By: Eugene Davidovich, San Diego Americans for Safe Access
Patients and Advocates concerned ordinance headed towards ban rather than reasonable regulation.
On January 20th the City of San Diego’s Planning Commission will be discussing and voting on a recommendation to the City Council to approve an ordinance limiting medical marijuana dispensaries in the City of San Diego to certain industrial and limited commercial zones.
Out of almost one hundred possible zoning categories in the city’s municipal code if the ordinance passes unchanged, the current limitations would allow dispensaries only in five specific zones within the city’s limits; IL-1-3, IS-1-1, CC-2-1, CC-2-2, and CC-2-3.
Facilities lucky enough to find friendly landlords in those five zones, would be faced with another challenge; finding friendly landlords whose properties are located at least 1,000 feet away from schools, playgrounds, libraries, child care facilities, youth facilities, churches, parks, as well as other dispensaries.
According to the proposed ordinance all dispensaries currently open in the city would be required to shut down, as the ordinance considers everyone open prior to its passage, out of compliance by default. Those who want to continue to provide safe access to patients in their current locations would have to apply for a process 4 conditional use permit (CUP). Process 4 is one of the most restrictive and expensive (15k-50k) licensing processes the city can force an organization to go through. Under a process four, each application would have to be heard by the planning commission as well as the city council on appeal.
Under Process 4, not only would safe access be unduly restricted for patients in the city, but every dispensary application would turn into a political battle that would require city council’s vote on each application. While the political wrangling goes on in City Hall, those patients who need this medicine most would have to go without.
Even on the surface this proposal does not appear to be a compromise, nor is it a regulation addressing patients’ needs. The proposed ordinance is nothing but a ban attempting to be passed off as a regulation.
There is still a chance to turn this around. The roadmap to a reasonable compromise is already spelled out in the report presented by city staff to the planning commission. Aside from the overly restrictive ordinance, the report includes numerous alternatives and recommendations from The Medical Marijuana Task Force, the Code Monitoring Team, as well as the Community Planners Committee all of whom prior to making their recommendations heard testimony from hundreds of patients and community members on the issue.
The San Diego Medical Marijuana Task Force (MMTF) recommended a process 2 CUP for dispensaries with less than 100 members and a process 3 CUP for those with more than 100. The sensitivity buffer of 1,000 feet in the MMTF’s recommendations only applied to schools, playgrounds, libraries, child care facilities and youth facilities, not churches and parks. Also, the separation requirement from other dispensaries recommended by the MMTF was only 500 feet.
The Code Monitoring Team (CMT) also recommended a much more reasonable approach. They suggested that distances from sensitive uses be down to 300 feet, making the restrictions the same as those currently in place for off-site sales of alcohol.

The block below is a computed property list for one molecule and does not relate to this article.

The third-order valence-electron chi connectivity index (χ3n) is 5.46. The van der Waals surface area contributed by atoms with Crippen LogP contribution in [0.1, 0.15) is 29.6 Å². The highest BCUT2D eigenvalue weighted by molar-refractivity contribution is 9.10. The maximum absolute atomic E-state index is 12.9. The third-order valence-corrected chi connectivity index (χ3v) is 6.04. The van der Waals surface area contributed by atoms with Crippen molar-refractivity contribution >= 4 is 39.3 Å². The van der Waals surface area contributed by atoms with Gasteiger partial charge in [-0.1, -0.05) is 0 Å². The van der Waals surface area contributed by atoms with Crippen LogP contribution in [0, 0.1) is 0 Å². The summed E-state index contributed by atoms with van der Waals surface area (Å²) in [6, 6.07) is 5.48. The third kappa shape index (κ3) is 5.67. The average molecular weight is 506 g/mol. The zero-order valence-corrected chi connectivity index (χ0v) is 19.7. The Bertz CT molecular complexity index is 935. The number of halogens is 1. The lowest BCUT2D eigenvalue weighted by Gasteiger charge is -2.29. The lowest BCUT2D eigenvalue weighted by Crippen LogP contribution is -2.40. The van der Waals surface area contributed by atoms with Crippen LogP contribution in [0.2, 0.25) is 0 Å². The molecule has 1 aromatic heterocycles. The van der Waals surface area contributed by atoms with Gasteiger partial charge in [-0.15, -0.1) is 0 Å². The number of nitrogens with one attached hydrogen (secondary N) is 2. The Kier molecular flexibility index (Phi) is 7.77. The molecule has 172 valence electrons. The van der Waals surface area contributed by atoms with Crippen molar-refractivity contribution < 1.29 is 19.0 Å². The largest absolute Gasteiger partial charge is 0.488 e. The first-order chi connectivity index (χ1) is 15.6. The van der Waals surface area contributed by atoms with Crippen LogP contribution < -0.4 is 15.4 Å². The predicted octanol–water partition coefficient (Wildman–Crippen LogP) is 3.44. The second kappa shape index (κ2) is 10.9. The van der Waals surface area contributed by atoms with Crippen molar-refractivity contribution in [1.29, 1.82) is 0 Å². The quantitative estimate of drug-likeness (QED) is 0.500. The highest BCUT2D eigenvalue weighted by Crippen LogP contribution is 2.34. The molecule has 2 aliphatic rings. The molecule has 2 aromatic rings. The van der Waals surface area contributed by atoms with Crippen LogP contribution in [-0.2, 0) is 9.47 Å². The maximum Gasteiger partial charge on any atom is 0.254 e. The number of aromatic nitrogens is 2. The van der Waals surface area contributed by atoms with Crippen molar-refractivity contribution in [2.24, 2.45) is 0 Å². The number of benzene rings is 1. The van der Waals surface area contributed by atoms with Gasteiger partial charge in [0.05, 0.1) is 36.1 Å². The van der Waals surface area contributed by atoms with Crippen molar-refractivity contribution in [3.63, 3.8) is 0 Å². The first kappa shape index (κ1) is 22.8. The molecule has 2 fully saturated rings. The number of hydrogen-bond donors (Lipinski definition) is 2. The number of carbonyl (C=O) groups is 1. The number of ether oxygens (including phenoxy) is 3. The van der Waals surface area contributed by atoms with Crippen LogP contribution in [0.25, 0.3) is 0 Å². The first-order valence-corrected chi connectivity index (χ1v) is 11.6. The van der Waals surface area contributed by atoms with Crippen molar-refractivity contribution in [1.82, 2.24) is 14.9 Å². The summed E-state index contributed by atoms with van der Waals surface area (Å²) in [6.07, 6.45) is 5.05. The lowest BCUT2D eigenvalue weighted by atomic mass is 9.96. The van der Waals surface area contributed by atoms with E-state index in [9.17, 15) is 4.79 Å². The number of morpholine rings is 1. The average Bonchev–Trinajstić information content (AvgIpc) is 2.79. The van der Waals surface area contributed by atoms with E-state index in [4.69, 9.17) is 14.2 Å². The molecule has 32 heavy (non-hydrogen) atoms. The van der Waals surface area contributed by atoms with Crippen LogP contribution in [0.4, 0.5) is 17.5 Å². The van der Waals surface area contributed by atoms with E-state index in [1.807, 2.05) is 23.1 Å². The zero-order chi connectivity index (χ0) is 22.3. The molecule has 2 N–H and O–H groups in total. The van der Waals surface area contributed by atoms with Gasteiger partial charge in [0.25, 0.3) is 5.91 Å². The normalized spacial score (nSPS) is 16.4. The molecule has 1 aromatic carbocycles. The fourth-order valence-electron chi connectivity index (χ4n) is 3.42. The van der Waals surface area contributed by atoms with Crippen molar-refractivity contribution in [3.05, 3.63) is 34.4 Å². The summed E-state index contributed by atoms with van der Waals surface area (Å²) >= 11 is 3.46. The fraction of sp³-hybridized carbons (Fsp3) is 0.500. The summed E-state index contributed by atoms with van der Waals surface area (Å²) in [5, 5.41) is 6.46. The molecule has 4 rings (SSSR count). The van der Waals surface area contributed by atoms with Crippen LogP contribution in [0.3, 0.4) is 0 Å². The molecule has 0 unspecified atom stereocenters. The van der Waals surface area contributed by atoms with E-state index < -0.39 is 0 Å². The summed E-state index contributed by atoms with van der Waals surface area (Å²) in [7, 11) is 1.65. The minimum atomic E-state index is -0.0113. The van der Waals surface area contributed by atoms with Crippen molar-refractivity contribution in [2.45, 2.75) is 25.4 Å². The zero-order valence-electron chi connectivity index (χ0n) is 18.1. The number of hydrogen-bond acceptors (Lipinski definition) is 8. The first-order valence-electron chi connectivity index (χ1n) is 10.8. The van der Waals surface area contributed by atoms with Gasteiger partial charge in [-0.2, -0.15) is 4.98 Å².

The CMT also recommended that dispensaries be allowed in all commercial zones including those with residential uses, as well as industrial zones that allow retail uses such as pharmacies. With regards to the permitting process, the CMT recommended a process 3.
The Community Planners Committee (CPC) recommendations also included a less restrictive approach. Majority of members of the CPC were extremely concerned that the proposed ordinance bans access in their communities. They actually demanded that every Community Planning Group (CPG) be allowed to grant variances allowing locations in their communities if the overly restrictive ordinance ends up banning or making their neighborhoods “too sensitive” for medical marijuana.
The CPC also recommended that collectives currently open be allowed to continue operating for at least one year following the passage of the ordinance while they are coming into compliance with the new requirements.
The consensus of the San Diego Community is clear. Citizens want safe access to medical marijuana for patients in their communities. They do not want a ban nor do they want to see only a handful of facilities allowed to be open through an overly restrictive and expensive process.
The regulation adopted should allow patients to sort out the number of locations allowed to exist in the city through their patronage or lack thereof, rather than through a zoning cap or de facto ban.
San Diegans see that an ordinance so restrictive that it eradicates reasonable access in our communities would not only create many lawsuits and legal costs for the already cash strapped city, but it would also go directly against the will of California voters and the needs of the many sick and dying patients who rely on this medicine every day.
At the January 20th planning commission meeting, patients, advocates, and concerned citizens will speak out in hopes of convincing the commissioners to listen to the recommendations of the community, the MMTF, the CMT, and the CPC, to help regulate rather than ban safe access in the City of San Diego.
Planning commission’s Agenda for the January 20th Meeting:
Staff Report for the January 20th meeting:
San Diego ASA News Brief about the Planning Commission Meeting:
Planning Commission Meeting Information:
MMJ Ordinance is Agenda Item 10 - January 20th 9am
12th Floor of City Hall – 202 C St. San Diego CA
Tuesday, January 18, 2011
By: Eugene Davidovich, San Diego Americans for Safe Access